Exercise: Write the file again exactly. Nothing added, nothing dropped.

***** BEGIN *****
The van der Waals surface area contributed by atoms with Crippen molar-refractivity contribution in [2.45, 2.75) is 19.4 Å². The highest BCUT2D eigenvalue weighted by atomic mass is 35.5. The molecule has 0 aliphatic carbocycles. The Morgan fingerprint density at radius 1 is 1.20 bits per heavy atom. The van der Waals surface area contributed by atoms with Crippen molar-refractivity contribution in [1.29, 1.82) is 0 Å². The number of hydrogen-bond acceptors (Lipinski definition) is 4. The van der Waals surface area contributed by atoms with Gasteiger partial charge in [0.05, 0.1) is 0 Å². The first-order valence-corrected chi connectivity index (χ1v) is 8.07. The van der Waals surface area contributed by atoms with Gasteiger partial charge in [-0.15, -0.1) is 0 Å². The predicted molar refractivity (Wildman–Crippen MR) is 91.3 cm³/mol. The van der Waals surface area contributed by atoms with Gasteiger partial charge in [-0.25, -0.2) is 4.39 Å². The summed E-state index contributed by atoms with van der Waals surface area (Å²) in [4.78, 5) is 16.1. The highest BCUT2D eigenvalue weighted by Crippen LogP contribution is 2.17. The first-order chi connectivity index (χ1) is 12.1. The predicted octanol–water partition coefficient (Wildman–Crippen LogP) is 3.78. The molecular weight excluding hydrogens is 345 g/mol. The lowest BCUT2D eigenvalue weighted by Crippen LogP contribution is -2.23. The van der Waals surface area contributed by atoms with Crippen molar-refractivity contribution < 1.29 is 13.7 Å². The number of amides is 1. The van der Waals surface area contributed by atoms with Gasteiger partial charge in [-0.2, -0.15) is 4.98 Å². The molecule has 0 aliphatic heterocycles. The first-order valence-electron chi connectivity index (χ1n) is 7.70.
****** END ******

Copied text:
The van der Waals surface area contributed by atoms with Crippen molar-refractivity contribution in [2.45, 2.75) is 19.4 Å². The highest BCUT2D eigenvalue weighted by atomic mass is 35.5. The molecule has 0 aliphatic carbocycles. The Morgan fingerprint density at radius 1 is 1.20 bits per heavy atom. The van der Waals surface area contributed by atoms with Crippen molar-refractivity contribution in [1.29, 1.82) is 0 Å². The number of hydrogen-bond acceptors (Lipinski definition) is 4. The van der Waals surface area contributed by atoms with Gasteiger partial charge in [0.05, 0.1) is 0 Å². The first-order valence-corrected chi connectivity index (χ1v) is 8.07. The van der Waals surface area contributed by atoms with Gasteiger partial charge in [-0.15, -0.1) is 0 Å². The predicted molar refractivity (Wildman–Crippen MR) is 91.3 cm³/mol. The van der Waals surface area contributed by atoms with Gasteiger partial charge in [-0.25, -0.2) is 4.39 Å². The summed E-state index contributed by atoms with van der Waals surface area (Å²) in [4.78, 5) is 16.1. The highest BCUT2D eigenvalue weighted by Crippen LogP contribution is 2.17. The first-order chi connectivity index (χ1) is 12.1. The predicted octanol–water partition coefficient (Wildman–Crippen LogP) is 3.78. The molecular weight excluding hydrogens is 345 g/mol. The lowest BCUT2D eigenvalue weighted by Crippen LogP contribution is -2.23. The van der Waals surface area contributed by atoms with Crippen molar-refractivity contribution < 1.29 is 13.7 Å². The number of amides is 1. The van der Waals surface area contributed by atoms with Gasteiger partial charge in [-0.2, -0.15) is 4.98 Å². The molecule has 0 aliphatic heterocycles. The first-order valence-electron chi connectivity index (χ1n) is 7.70.